Puckapunyal here we come


George Bush has been emphatic in the last weeks of the US election campaign, in denying the suggestions from his opponent John Kerry, that if elected he would reintroduce conscription in America. In the second presidential debate, he glared at his opponent and the studio audience. ‘We’re not going to have a draft, period.’ Knowing old timers immediately recalled the muck-raking English journalist Claude Cockburn’s famous axiom, ‘Never believe anything until it’s been officially denied.’ Do a Google search under ‘conscription’, ‘draft’, ‘Bush/draft’- anything like that and you can read first how America is slipping towards a draft, and how even now, the anti draft movement is developing. If history provides precedents, young Australians should be getting nervous.

It may be little bit down the track, and Kerry may be elected, but teenage Australian boys, now sipping lattes in Brunswick street, or indeed Politburo cocktails at the Double Happiness (kiwi flavoured vodka – don’t ask), might well find it useful to get out their map to look up the location of Puckapunyal, the former conscript training centre in one of the coldest, draftiest regions in the central Victoria, where as a hapless conscript in the fifties, a boy from Preston, Alan Watson was greeted a grizzled sergeant with the words, ‘Slavin by name, and you horrible little men will find out, slavin’s what you’ll be doing.’

It’s legitimate to link American conscription plans with Australia, because historically, Australians have followed Americans down that path. In World War Two, the US, extended in the Pacific, leaned on the Curtin government, and suddenly Australians started getting their compulsory call-up notices. Came Vietnam, and once again America was pressed, losing thousands of regulars and conscripts in one of the most unpopular wars of the twentieth century. Bob Menzies, John Howard’s idol, was quick to volunteer his young men to die in a war against a country that had never threatened Australia. Conscription for twenty year olds began as early as 1964, and was only ended when Gough Whitlam honoured an important campaign pledge and ended it all in 1973.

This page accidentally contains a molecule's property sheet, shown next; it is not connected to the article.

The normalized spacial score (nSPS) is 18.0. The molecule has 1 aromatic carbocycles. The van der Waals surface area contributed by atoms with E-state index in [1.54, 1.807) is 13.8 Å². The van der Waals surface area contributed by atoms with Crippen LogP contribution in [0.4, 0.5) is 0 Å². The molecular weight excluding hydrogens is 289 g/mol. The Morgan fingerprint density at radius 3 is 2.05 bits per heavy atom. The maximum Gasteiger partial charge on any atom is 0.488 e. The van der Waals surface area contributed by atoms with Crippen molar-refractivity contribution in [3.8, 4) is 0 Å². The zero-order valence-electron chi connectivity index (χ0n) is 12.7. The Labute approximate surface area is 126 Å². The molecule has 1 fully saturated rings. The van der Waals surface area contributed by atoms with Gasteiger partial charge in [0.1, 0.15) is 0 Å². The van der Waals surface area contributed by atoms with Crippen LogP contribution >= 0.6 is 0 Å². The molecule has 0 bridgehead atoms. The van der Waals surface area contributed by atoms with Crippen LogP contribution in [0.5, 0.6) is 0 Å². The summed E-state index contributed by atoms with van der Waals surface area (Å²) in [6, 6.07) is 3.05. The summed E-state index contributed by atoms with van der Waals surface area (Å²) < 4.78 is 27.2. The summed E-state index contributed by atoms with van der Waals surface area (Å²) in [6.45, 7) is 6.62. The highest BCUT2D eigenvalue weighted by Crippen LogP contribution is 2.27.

Fast forward to 2003. Australia becomes one of the leading members of Bush’s ‘coalition of the willing’ and contributes a few hundred special forces men who race photogenically around the desert on glamorous souped-up motor bikes while 130,000 very heavily armed US troops got on with smashing Saddam’s forces. The miniscule number didn’t matter, it was the name of Australia on the very small ‘coalition of the willing’ that was vital. The whole thing was over in weeks, and Bush famously paraded under a huge ‘Mission Accomplished’ sign. It was time to accept the plaudits, the laurel wreaths, the medals and the heart felt thanks of a grateful Iraqi nation. Christmas 2003 would be spent at home, in the bosom of a grateful nation.

Well not quite. The US military is now hopelessly bogged down in Iraq, with most of its thousand or so dead killed after Bush declared the mission had been accomplished. Many of these exhausted forces are virtual draftees, in the sense that they are part time soldiers never trained for real war, who were suddenly dragged off to the most dangerous place on earth. Morale is so low that almost unprecedentedly, there has already been a mutiny, by a transport company which refused to drive fuel trucks because they had no armour or regular forces to protect them. America has used virtually all of its available forces, the insurgency is growing, and the only way it can be countered is with a massive injection of new troops.

Donald Rumsfeld the US Defence Secretary, famously fired his military chief, General Eric Shinseki, when he told Rumsfeld before the war that he would need a quarter million troops to subdue Iraq. Rumsfeld insisted on half that number – as we now know, it wasn’t enough. The only source of new blood, and it may be wise to emphasise the ‘blood’, is from a draft, and help from allies. That’s what happened in Vietnam – and it will happen again, if they want finally, as Lyndon Johnson once said, to ‘nail the coonskin to the wall’.

If Bush is re-elected, the mad evangelical in him will tell him it is a sign that God has approved his war. The mad neo-cons around him will say, as they said many times before, that the enemy is not only Iraq, but also Syria and Iran. They’ll tell him he has to finish what he started. With God on his side, and with America’s unwilling youth at his command, he’ll probably give it a try.